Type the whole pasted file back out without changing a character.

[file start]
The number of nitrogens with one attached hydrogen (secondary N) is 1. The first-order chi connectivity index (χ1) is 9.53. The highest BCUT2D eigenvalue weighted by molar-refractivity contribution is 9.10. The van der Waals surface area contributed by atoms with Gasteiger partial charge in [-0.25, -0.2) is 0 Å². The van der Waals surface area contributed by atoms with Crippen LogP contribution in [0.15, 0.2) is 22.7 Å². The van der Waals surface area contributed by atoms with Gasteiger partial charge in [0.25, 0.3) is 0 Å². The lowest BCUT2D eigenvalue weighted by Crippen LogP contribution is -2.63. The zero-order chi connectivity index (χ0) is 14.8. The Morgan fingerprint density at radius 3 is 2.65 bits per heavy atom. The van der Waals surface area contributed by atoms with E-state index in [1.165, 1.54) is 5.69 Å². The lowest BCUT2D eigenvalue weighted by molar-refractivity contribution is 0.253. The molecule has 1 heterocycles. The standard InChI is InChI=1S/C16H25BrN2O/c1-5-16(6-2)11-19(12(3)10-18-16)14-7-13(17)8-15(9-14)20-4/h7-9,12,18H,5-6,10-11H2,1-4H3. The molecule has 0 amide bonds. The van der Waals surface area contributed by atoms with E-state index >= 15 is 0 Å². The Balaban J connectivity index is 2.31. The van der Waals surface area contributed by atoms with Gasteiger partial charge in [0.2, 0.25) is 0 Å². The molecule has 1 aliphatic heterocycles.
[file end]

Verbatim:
The number of nitrogens with one attached hydrogen (secondary N) is 1. The first-order chi connectivity index (χ1) is 9.53. The highest BCUT2D eigenvalue weighted by molar-refractivity contribution is 9.10. The van der Waals surface area contributed by atoms with Gasteiger partial charge in [-0.25, -0.2) is 0 Å². The van der Waals surface area contributed by atoms with Crippen LogP contribution in [0.15, 0.2) is 22.7 Å². The van der Waals surface area contributed by atoms with Gasteiger partial charge in [0.25, 0.3) is 0 Å². The lowest BCUT2D eigenvalue weighted by Crippen LogP contribution is -2.63. The zero-order chi connectivity index (χ0) is 14.8. The Morgan fingerprint density at radius 3 is 2.65 bits per heavy atom. The van der Waals surface area contributed by atoms with E-state index in [1.165, 1.54) is 5.69 Å². The lowest BCUT2D eigenvalue weighted by molar-refractivity contribution is 0.253. The molecule has 1 heterocycles. The standard InChI is InChI=1S/C16H25BrN2O/c1-5-16(6-2)11-19(12(3)10-18-16)14-7-13(17)8-15(9-14)20-4/h7-9,12,18H,5-6,10-11H2,1-4H3. The molecule has 0 amide bonds. The van der Waals surface area contributed by atoms with E-state index >= 15 is 0 Å². The Balaban J connectivity index is 2.31. The van der Waals surface area contributed by atoms with Gasteiger partial charge in [0.2, 0.25) is 0 Å². The molecule has 1 aliphatic heterocycles.